the two electrons can either be simultaneous [Eq. (1)],
moderated by electron correlation, or via the two-step
process introduced above [Eq. (2)].
h? þ H2O ! Hþþ OHþþ 2e?;
h? þ H2O ! Hþþ OH?þ e?! Hþþ OHþþ 2e?:
The latter process has a threshold at 34.4 eV [1,2,5].
By detecting the directions and energies of all particles
in coincidence we distinguish pathways (1) and (2). We
select events where the double ionization occurs in two
steps and measure the energy and angular distribution of
the autoionization electron with respect to the direction in
which the proton is expelled.
The experiment was performed at the BESSY synchro-
tron radiation source U125/2 SGM in single bunch
Linearly polarized photons are focussed into a supersonic
H2O gasjet,prepared byexpandingwater vapourthrougha
60 ?m nozzle at a temperature of 110?C. Electrons and
ions created in the interaction region are guided by homo-
genous electric (E ¼ 10 V=cm) and magnetic fields
(B ¼ 7 Gauss)ontotwoRoentdekpositionsensitivemulti-
hit micro channel plate detectors . The electron arm of
the analyzer employed McLaren-time focussing  and a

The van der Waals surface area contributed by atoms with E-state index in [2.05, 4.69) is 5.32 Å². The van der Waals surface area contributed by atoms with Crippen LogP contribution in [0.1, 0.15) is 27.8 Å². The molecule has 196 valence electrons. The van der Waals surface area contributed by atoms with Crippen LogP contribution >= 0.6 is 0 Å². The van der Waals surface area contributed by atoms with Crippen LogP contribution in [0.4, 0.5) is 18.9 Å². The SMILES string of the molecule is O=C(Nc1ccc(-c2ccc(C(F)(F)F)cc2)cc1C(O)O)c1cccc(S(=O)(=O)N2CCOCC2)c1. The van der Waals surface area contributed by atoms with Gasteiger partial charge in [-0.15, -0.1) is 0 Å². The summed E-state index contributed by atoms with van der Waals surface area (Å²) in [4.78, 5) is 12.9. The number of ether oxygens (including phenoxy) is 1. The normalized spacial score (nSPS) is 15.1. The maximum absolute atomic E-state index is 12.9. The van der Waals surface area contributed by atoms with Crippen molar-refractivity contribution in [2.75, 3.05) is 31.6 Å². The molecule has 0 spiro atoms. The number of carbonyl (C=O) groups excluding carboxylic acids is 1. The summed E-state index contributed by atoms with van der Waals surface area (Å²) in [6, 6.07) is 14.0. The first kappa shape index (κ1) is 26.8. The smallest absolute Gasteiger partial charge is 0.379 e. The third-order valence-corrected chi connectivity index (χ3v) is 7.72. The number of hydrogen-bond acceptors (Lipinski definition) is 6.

hexagonal delayline anode  was used in order to reduce
the dead time of the electron detector.
In Fig. 1 we show the energy correlation between the
electrons and ions. We exploit this information to identify
the final states and distinguish channel (1) from (2). By
energy conservation, the final energy (electronic þ
vibrational þ rotational) of the OHþis given by
EOH¼ h? ? Eb? IPH? IPOH? KER ? E1? E2; (3)
where Eb¼ 5:1 eV is the dissociation energy needed to
split H2O to H and OH, IPH¼ 13:6 eV and IPOH¼
13:0 eV are the ionization potentials of ground-state
PRL 106, 133001 (2011)
PHYSICAL REVIEW LETTERS
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? 2011 American Physical Society
H and OH, KER is the measured kinetic energy release of
energies of the two electrons. Figure 1(a) shows that the
1?). As one can see the KER distribution is very different
for the two final states of OHþ. To unravel the correspond-
of the two electrons versus the KER. For events leading to
the X3??groundstate this is shown in Fig. 1(b). Byenergy
conservation the region of valid events is constrained by
the diagonal indicated in the figure (h? ? Eb? IPH?
IPOH¼ 11:3 eV).ThepeakatKER ¼ 6:5 eVcorresponds
Such continuous energy distribution is characteristic of a
direct double ionization where both electrons are ejected
simultaneously, mediated byelectron correlation. This
is in striking contrast to the energy distribution in the
interval KER ¼ 1–6 eV. In this region a low energy
electron is created which is almost independent of the
KER associated with a fast electron whose energy is
roughly 10.5 eV—KER. Upon variation of the photon